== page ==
|22 Nov 498 – Aug 506/08||Laurentius||Laurentius||Lorenzo Celio||c. 460 Rome, Roman Empire||38 / 46 (†48)||9 years, 283 days (3569)||Supported by Byzantine emperor Anastasius I||Symmachus|
|22 Sep 530 – 14 Oct 530||Dioscorus||Dioscurus||Dióskoros||c. 450 Alexandria||70 / 70||22 days (22)||Boniface II|
|21 Sep 687||Theodore||Theodorus||Theodore||c. 599 Rome, Western Roman Empire||88 / 88 (†92)||97 days (97)||Sergius I|
|21 Sep 687||Paschal (I)||Paschalis||Pascale||c. 598 Rome, Western Roman Empire||89 / 89 (†94)||97 days (97)|
|28 Jun 767 – 6 Aug 768||Constantine II||Constantinus secundus||Konstantinus||c. 700 Rome, Western Roman Empire||67 / 68 (†69)||1 year, 39 days (405)||Between Paul I and Stephen III|
|31 Jul 768||Philip||Philippus||Philip||c. 701 Rome, Western Roman Empire||68 / 68 (†99)||0 days (0)||Installed by envoy of Lombard King Desiderius||Stephen III|
|25 Jan – 31 May 844||John VIII||Joannes octavus||Giovanni||c. 800 Rome, Papal States||44 / 44 (†91)||151 days (151)||Elected by acclamation||Sergius II|
|Jan 855 – 31 Mar 855||Anastasius III Bibliothecarius||Anastasius tertius||Anastasius||c. 810 Rome, Papal States||45 / 45 (†68)||89 days (89)||Benedict III|
|3 Oct 903 – 27 Jan 904||Christopher||Christophorus||Christoforo||c. 850 Rome, Papal States||53 / 54||116 days (116)||Between Leo V and Sergius III|
|Jul 974||Boniface VII*||Bonifacius||Franco Ferrucci||c. 900 Rome, Papal States||73 / 73 and 84 / 85||30 days (30)
334 days (334)
total 364 days (364 days)
|Between Benedict VI and Benedict VII|
|20 Aug 984 – 20 Jul 985||Between John XIV and John XV|
|Apr 997 – Feb 998||John XVI*||Joannes||John Filagatto||c. 941 Rossano, Calabria, Papal States (Italy)||56 / 56 (†59)||1 year, 0 days (365)||Supported by Byzantine emperor Basil II||Gregory V|
|Jun 1012||Gregory VI||Gregorius Sextus||Gregorio||c. 960 Rome, Papal States||52 / 52 (†60)||29 days (29)||Benedict VIII|
|4 Apr 1058 – 24 Jan 1059||Benedict X*||Benedictus Decimus||Giovanni Mincio dei Conti di Tusculo||c. 1000 Rome, Papal States,||58 / 59 (†80)||295 days (295 )||Supported by the Counts of Tusculum||Nicholas II|
|July 1061 – 31 May 1064||Honorius II||Honorius Secundus||Pietro Cadalus||1010 Verona, Papal States||51 / 54 (†62)||2 years, 335 days (1065)||Supported by Agnes, regent of the Holy Roman Empire||Alexander II|
|25 Jun 1080, 21 Mar 1084 – 8 Sep 1100||Clement III||Clemens Tertius||Guibert of Ravenna||c. 1029 Parma, Papal States||51 / 51, 54 / 71||20 years, 44 days (7348)||Supported by Henry IV, Holy Roman Emperor||Gregory VII|
|8 Sep 1100 – Jan 1101||Theodoric||Theodoricus||Theodoro||c. 1030 Rome, Papal States,||70 / 71 (†72)||121 days (−244)||Successor to Clement III||Paschal II|
|Jan 1101 – Feb 1102||Adalbert or Albert||Adalbertus||Albert||c. 1046 Atella, Campania, Papal States,||55 / 56 (†85)||31 days (31)||Successor to Theodoric|
|8 Nov 1105 – 11 Apr 1111||Sylvester IV||Sylvester Quartus||Maginulf||c. 1050 Rome, Papal States||49 / 55 (†56)||5 years, 324 days (31)||Supported by Henry V, Holy Roman Emperor|
|10 Mar 1118 – 22 Apr 1121||Gregory VIII*||Gregorius Octavus||Maurice Burdain||c. 1057 Limousin, Occitania, France||61 / 65 (†72)||3 years, 43 days (1139)||Gelasius II|
|16 Dec 1124||Celestine II||Cœlestinus Secundus||Teobaldo Boccapecci||c. 1050 Rome, Papal States||74 / 74 (†86)||0 days (0)||Honorius II|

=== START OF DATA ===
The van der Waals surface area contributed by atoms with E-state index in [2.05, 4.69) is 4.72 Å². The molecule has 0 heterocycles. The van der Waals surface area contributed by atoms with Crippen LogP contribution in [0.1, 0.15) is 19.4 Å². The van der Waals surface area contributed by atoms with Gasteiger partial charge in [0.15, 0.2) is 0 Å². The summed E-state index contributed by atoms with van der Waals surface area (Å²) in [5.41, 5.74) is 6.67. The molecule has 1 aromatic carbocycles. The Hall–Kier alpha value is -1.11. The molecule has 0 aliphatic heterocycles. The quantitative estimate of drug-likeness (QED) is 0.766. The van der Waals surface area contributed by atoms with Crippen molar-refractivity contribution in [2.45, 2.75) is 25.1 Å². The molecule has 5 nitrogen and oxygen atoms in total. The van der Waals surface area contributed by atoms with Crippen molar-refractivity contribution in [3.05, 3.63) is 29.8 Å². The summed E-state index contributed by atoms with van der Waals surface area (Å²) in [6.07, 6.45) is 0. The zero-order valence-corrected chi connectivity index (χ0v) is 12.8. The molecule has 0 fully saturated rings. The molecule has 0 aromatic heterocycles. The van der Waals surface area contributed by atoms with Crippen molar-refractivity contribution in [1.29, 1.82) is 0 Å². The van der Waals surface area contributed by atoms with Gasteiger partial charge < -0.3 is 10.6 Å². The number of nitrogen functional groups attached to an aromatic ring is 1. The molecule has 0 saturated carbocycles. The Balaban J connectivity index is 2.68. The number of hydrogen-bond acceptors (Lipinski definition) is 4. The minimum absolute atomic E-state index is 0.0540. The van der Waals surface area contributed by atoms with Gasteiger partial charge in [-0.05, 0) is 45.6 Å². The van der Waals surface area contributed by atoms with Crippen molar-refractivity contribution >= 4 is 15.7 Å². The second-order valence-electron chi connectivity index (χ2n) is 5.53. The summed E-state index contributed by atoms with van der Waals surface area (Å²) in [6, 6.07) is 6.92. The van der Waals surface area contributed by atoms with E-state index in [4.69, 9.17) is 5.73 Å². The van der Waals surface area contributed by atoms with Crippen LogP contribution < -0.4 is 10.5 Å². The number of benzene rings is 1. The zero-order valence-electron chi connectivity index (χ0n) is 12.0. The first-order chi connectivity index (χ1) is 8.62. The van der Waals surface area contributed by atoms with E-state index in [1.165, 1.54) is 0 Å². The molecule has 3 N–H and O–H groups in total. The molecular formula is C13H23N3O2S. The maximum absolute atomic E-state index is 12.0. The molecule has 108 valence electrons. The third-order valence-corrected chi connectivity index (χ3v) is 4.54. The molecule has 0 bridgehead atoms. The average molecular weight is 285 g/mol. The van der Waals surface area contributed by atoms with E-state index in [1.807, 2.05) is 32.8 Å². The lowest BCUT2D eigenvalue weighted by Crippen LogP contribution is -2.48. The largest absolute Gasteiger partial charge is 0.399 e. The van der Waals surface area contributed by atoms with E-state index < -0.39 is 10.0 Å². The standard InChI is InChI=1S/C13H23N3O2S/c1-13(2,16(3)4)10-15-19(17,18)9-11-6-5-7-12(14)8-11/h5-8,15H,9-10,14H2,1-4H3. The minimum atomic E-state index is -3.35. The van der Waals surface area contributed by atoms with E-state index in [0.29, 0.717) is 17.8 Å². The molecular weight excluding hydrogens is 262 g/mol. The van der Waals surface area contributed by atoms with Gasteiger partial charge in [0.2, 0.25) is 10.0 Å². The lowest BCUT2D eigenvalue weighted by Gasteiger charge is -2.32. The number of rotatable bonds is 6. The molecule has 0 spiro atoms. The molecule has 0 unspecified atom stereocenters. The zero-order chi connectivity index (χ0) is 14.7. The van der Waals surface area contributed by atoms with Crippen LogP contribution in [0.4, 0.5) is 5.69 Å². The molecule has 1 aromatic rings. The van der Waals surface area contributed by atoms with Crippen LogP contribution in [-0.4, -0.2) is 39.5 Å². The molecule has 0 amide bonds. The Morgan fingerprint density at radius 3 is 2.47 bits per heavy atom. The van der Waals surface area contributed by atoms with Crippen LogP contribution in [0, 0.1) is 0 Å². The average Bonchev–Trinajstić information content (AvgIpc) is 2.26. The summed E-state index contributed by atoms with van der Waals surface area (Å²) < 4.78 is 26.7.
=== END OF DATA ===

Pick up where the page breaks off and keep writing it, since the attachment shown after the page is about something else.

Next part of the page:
|14 Feb 1130 – 25 Jan 1138||Anacletus II||Anacletus Secundus||Pietro Pierleoni||c. 1090 Rome, Papal States||48 / 48||7 years, 345 days (2902)||Innocent II|
|23 Mar 1138||Victor IV||Victor Quartus||Gregorio Conti||c. 1057 Ceccano, Papal States||81 / 81 (†90)||2 days (2)||Successor to Anacletus II|
|7 Sep 1159 – 20 Apr 1164||Victor IV||Victor Quartus||Ottavio di Montecelio||c. 1095 Tivoli, Papal States||64 / 69||4 years, 226 days (1687)||Supported by Frederick I, Holy Roman Emperor||Alexander III|
|22 Apr 1164 – 28 Sep 1168||Paschal III||Paschalis Tertius||Guido di Crema||c. 1110 Crema, Lombardy, Papal States||54 / 58||4 years, 159 days (1620 days)|
|Sep 1168 – 29 Aug 1178||Callixtus III||Callixtus Tertius||Giovanni of Struma||c. 1090 Arezzo, Papal States||78 / 88 (†90)||9 years, 362 days (3649 days)|
|29 Sep 1179 – Jan 1180||Innocent III||Innocentius Tertius||Lanzo of Sezza||c. 1120 Sezze, Papal States||59 / 60 (†63)||95 days (95 days)|
|12 May 1328 – 12 Aug 1330||Nicholas V||Nicolaus Quintus||Pietro Rainalducci||c. 1258 Corvaro, Papal States||70 / 74||2 years, 92 days (822 days)||Supported by Louis IV, Holy Roman Emperor||John XXII|
|20 Sep 1378 – 16 Sep 1394||Clement VII||Clemens||Robert of Geneva||1342 Annecy, [France||36/52||15 years, 361 days (5840 days)||Avignon||Urban VI|
|28 Sep 1394 – 23 May 1423||Benedict XIII||Benedictus||Pedro de Luna||25 November 1328 Illueca, Aragon||65/94||28 years, 237 days (10463 days)||Avignon|
|25 Jun 1409 – 3 May 1410||Alexander V*||Alexander||Pietro Philarghi||c. 1339 Crete, Republic of Venice||70 / 71||312 days (312 days)||Pisa||Gregory XII|
|25 May 1410 – 29 May 1415||John XXIII||Ioannes Vicecimus Tertius||Baldassare Cossa||c. 1365||45 / 50 (†54)||5 years, 6 days (1832 days)||Pisa|
|10 Jun 1423 – 26 Jul 1429||Clement VIII||Clemens Octavus||Gil Sánchez Muñoz y Carbón||1370 Teruel, Aragon||52 / 59 (†77)||6 years, 49 days (2241 days)||Avignon||Martin V|
|1424–1430||Benedict XIV||Benedictus Quartus Decimus||Bernard Garnier||1370 France||54 / 59 (†89)||6 years, 211 days (2403 days)||Claimed successor to Benedict XIII|
|1430–1437||Benedict XIV||Benedictus Quartus Decimus||Jean Carrier||c. 1370 France||59 / 66||7 years, 242 days (2799 days)||The "hidden pope"|
|5 Nov 1439 – 7 Apr 1449||Felix V||Fœlix||Duke Amadeus VIII of Savoy||4 September 1383 Chambéry, Savoy||56/65 (†67)||9 years, 153 days (3441)||Elected by the Council of Basel||Eugene IV|
Many antipopes created cardinals, known as quasi-cardinals, and a few created cardinal-nephews, known as quasi-cardinal-nephews.
|Giacomo Alberti||Antipope Nicholas V||15 May 1328||Excommunicated by Pope John XXII.|